Robert J. McKeown, PhD, CFA

Robert J. McKeown, PhD, CFA

Assistant Professor, Teaching Stream

York University

About

Robert McKeown has the position of Assistant Professor, Teaching Stream in the Department of Economics at York University. He is a holder of both a Chartered Financial Analyst® designation and a PhD in economics which reflects his interest in both theory and practical application. This combination helps him empathize with students whether their career aspirations are private, public, or academic. Robert McKeown strongly believes that active learning leads to better student outcomes and is committed to adopting education technology that increases student success. Technology is especially important in large classes where student engagement requires some creativity.

Since arriving at York University, Robert McKeown has focused his teaching on first-year undergraduate courses: principles of economics and mathematics for economics. In turn, these courses have motivated his scholarship on teaching and learning — Robert McKeown has been studying how ALEKS, a math learning environment with adaptive questions, increases student preparedness for majoring in economics. He is Academic Director of SNACK, the Student Numeracy Assistance Centre at York University and a collaborator on GAMES — A Gentle Approach to Math, Excel, and Stats. GAMES is a 24-week open-education resource designed for a diverse set of learners in preparation for becoming majors in economics, business, and the social science.

Download my Curriculum Vitae.

Interests
  • Economics Education
  • Finance
  • Macroeconomics
  • Principles of Economics
Education
  • PhD in Economics, 2017

    Queen's University

  • Masters of Economics, 2009

    Ryerson University

  • Bachelor of Commerce, 2008

    Ryerson University

Projects

GAMES: A Gentle Approach to Math, Excel, Stats
Professors Catherine Pfaff, Sumon Majumdar, and Robert McKeown team up to deliver GAMES: A Gentle Approach to Math, Excel, and Stats. These two 12-week courses are designed to prepare a diverse set of learners and students, some of whom may lack a strong background in math and stats from High School, to succeed in university business, economics, and the social sciences; Each course was divided into two or three segments and 12 modules to allow for a customized experience; This project was made possible with funding by the Government of Ontario and through eCampusOntario’s support of the Virtual Learning Strategy.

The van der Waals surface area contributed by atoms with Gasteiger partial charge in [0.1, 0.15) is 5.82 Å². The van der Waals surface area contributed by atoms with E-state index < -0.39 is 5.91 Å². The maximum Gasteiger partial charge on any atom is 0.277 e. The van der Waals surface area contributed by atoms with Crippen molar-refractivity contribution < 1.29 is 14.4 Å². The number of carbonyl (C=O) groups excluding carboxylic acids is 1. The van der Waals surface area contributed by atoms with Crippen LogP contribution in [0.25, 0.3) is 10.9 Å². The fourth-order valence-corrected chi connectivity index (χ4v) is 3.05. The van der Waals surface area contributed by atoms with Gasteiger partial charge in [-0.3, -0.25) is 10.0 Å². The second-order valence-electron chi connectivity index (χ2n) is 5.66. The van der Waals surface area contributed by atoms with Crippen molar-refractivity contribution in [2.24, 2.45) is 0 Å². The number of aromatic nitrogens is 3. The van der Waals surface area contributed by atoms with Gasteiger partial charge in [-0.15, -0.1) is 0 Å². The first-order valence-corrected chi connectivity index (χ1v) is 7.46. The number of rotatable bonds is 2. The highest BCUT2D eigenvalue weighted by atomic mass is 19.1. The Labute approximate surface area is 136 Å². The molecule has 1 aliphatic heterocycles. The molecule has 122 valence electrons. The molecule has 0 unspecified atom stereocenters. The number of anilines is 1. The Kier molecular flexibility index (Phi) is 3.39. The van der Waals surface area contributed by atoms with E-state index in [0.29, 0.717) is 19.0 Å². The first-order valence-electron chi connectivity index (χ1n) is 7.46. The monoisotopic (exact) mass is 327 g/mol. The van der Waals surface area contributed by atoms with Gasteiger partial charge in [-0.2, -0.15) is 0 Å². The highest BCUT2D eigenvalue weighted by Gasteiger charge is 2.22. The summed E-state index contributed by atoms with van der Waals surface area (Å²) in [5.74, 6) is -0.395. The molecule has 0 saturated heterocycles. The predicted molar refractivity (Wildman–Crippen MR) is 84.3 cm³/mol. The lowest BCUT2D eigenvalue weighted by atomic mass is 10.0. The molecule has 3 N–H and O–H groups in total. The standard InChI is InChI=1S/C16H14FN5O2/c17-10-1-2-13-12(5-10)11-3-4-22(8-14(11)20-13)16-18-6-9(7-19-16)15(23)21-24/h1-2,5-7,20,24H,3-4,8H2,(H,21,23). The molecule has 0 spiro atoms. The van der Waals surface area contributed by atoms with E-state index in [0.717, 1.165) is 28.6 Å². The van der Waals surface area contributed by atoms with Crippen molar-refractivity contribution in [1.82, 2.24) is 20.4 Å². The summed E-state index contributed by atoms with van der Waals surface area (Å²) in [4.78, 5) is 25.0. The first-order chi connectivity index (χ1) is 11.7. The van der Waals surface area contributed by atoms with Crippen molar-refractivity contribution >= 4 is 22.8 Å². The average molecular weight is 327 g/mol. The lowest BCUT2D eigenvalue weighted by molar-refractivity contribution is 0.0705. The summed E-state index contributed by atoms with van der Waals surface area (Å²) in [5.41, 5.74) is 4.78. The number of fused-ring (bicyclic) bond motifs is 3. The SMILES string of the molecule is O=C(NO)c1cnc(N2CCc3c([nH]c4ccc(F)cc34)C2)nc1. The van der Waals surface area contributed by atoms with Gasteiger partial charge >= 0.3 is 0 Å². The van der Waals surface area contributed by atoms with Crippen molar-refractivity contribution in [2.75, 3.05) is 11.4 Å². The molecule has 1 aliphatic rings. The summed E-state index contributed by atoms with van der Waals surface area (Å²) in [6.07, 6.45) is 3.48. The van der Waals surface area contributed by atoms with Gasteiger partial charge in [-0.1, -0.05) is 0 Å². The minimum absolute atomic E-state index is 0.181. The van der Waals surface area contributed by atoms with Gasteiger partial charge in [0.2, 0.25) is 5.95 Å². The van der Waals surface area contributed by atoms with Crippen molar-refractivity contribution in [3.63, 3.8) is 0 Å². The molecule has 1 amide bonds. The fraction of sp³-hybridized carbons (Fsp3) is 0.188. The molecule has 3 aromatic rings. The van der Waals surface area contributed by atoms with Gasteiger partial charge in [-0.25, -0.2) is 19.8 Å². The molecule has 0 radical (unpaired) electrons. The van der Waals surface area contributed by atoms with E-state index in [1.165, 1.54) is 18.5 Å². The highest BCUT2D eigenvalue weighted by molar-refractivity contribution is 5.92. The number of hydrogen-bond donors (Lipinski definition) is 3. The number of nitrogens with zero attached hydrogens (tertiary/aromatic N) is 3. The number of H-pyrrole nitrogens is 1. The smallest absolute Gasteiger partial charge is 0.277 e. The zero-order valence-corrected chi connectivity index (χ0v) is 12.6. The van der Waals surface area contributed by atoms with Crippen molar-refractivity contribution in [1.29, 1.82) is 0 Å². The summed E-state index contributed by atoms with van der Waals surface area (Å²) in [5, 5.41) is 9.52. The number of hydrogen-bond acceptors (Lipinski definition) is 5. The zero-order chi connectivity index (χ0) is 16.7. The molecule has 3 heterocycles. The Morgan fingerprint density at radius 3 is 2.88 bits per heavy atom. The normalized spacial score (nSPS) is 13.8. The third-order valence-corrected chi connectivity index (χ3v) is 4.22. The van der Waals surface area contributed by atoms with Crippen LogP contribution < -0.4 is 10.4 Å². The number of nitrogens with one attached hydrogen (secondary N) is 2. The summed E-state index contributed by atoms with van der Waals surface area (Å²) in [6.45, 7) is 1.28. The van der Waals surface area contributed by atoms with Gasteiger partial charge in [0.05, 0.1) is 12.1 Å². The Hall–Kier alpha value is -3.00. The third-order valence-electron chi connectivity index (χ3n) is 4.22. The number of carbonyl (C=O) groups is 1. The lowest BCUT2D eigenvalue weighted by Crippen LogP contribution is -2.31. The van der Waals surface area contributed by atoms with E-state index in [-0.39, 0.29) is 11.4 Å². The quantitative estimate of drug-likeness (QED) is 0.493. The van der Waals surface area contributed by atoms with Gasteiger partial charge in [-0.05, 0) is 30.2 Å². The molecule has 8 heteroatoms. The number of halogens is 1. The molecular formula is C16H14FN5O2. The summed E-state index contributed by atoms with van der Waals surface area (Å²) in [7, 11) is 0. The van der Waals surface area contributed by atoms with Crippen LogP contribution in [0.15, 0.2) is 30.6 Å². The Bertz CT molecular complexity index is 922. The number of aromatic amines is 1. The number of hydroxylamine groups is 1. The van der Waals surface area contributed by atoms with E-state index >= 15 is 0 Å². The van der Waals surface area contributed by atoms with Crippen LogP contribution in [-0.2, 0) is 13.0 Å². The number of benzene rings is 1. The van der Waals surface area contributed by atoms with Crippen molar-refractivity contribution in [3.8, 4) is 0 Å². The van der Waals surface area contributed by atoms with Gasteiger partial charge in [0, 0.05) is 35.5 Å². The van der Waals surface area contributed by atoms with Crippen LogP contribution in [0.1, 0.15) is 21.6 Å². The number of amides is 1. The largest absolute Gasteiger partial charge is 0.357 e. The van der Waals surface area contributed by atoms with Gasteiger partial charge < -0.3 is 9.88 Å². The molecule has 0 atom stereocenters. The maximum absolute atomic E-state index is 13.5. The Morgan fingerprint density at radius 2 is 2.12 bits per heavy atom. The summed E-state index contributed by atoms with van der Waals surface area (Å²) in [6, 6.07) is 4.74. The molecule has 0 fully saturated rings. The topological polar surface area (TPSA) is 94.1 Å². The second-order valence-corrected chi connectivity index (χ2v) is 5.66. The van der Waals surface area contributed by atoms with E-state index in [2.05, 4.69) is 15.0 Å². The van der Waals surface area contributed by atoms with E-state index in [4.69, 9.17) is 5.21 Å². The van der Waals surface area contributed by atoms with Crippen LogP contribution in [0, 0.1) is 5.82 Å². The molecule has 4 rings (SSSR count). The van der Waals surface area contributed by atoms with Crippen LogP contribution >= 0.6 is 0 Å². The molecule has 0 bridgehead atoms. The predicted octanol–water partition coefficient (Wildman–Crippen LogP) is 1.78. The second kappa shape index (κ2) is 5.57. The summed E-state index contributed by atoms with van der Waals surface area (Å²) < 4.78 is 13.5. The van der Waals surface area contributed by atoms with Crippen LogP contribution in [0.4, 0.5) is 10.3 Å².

Improving Undergraduate Math with ALEKS
ALEKS, a math learning environment with adaptive questions powered by AI and machine learning, is embedded in the first four weeks of a first-year math for economics course to improve fundamental math skills; student performance on ALEKS is compared with performance during the remainder of the course; Robert McKeown has found that students self-reported that their time on ALEKS increased their self-confidence, understanding, and the likelihood that they would continue in a math-based discipline.
Student Numeracy Assistance Centre (SNACK)
Robert McKeown is the first Academic Director of SNACK — the Student Numeracy Assistance Centre. Founded in the Fall of 2021 with financial support from the Office of the Dean, SNACK supports Liberal Arts and Professional Studies (LA&PS) students to develop their numeracy skills. Students can find help with any of their courses that involve math, stats, computer programming, or Excel. Our Centre offers helpful resources, skill-building workshops, and one-on-one peer tutoring — from basic functions and linear algebra, to complex statistics, tricky equations, calculus, and more, SNACK is ready to help.

Research

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(2017). How vulnerable is the {C}anadian banking system to fire-sales?. Queen’s University Working Paper 1381.

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(2017). Costs, size and returns to scale among {C}anadian and {U.S.} commercial banks. Queen’s University Working Paper 1382.

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(2017). Where Are The Economies Of Scale In Canadian Banking?. Queen’s University Working Paper 1380.

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(2017). An overview of the {C}anadian banking system: 1996 to 2015. Queen’s Working Paper 1379.

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